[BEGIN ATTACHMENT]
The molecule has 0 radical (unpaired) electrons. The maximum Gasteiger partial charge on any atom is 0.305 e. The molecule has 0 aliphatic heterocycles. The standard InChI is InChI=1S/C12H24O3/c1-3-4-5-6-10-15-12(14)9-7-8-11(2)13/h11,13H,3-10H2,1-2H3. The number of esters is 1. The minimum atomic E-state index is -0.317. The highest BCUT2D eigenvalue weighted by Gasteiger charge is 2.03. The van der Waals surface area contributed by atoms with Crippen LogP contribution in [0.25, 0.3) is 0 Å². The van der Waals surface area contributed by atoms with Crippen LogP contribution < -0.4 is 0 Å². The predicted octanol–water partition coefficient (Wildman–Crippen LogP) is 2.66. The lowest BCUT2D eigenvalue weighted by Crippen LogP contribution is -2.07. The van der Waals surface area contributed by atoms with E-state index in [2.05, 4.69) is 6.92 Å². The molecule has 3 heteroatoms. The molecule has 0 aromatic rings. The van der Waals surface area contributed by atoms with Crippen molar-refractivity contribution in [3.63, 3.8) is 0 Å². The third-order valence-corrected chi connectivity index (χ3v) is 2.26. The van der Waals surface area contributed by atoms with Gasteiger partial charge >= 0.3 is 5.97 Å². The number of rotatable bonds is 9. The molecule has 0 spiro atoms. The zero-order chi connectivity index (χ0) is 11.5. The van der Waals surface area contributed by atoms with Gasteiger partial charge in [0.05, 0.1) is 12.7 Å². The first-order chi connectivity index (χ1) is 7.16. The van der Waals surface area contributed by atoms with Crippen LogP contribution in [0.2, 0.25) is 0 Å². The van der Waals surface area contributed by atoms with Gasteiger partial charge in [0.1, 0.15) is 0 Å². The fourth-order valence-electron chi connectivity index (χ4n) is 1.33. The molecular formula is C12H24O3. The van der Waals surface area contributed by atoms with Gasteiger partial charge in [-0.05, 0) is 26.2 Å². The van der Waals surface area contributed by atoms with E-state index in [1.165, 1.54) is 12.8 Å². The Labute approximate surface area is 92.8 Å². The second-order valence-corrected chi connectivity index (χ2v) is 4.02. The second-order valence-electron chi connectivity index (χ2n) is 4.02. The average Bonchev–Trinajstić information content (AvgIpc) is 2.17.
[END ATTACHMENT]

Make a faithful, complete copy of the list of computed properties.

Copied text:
The molecule has 0 radical (unpaired) electrons. The maximum Gasteiger partial charge on any atom is 0.305 e. The molecule has 0 aliphatic heterocycles. The standard InChI is InChI=1S/C12H24O3/c1-3-4-5-6-10-15-12(14)9-7-8-11(2)13/h11,13H,3-10H2,1-2H3. The number of esters is 1. The minimum atomic E-state index is -0.317. The highest BCUT2D eigenvalue weighted by Gasteiger charge is 2.03. The van der Waals surface area contributed by atoms with Crippen LogP contribution in [0.25, 0.3) is 0 Å². The van der Waals surface area contributed by atoms with Crippen LogP contribution < -0.4 is 0 Å². The predicted octanol–water partition coefficient (Wildman–Crippen LogP) is 2.66. The lowest BCUT2D eigenvalue weighted by Crippen LogP contribution is -2.07. The van der Waals surface area contributed by atoms with E-state index in [2.05, 4.69) is 6.92 Å². The molecule has 3 heteroatoms. The molecule has 0 aromatic rings. The van der Waals surface area contributed by atoms with Crippen molar-refractivity contribution in [3.63, 3.8) is 0 Å². The third-order valence-corrected chi connectivity index (χ3v) is 2.26. The van der Waals surface area contributed by atoms with Gasteiger partial charge >= 0.3 is 5.97 Å². The number of rotatable bonds is 9. The molecule has 0 spiro atoms. The zero-order chi connectivity index (χ0) is 11.5. The van der Waals surface area contributed by atoms with Gasteiger partial charge in [0.05, 0.1) is 12.7 Å². The first-order chi connectivity index (χ1) is 7.16. The van der Waals surface area contributed by atoms with Crippen LogP contribution in [0.2, 0.25) is 0 Å². The van der Waals surface area contributed by atoms with Gasteiger partial charge in [0.1, 0.15) is 0 Å². The fourth-order valence-electron chi connectivity index (χ4n) is 1.33. The molecular formula is C12H24O3. The van der Waals surface area contributed by atoms with Gasteiger partial charge in [-0.05, 0) is 26.2 Å². The van der Waals surface area contributed by atoms with E-state index in [1.165, 1.54) is 12.8 Å². The Labute approximate surface area is 92.8 Å². The second-order valence-corrected chi connectivity index (χ2v) is 4.02. The second-order valence-electron chi connectivity index (χ2n) is 4.02. The average Bonchev–Trinajstić information content (AvgIpc) is 2.17.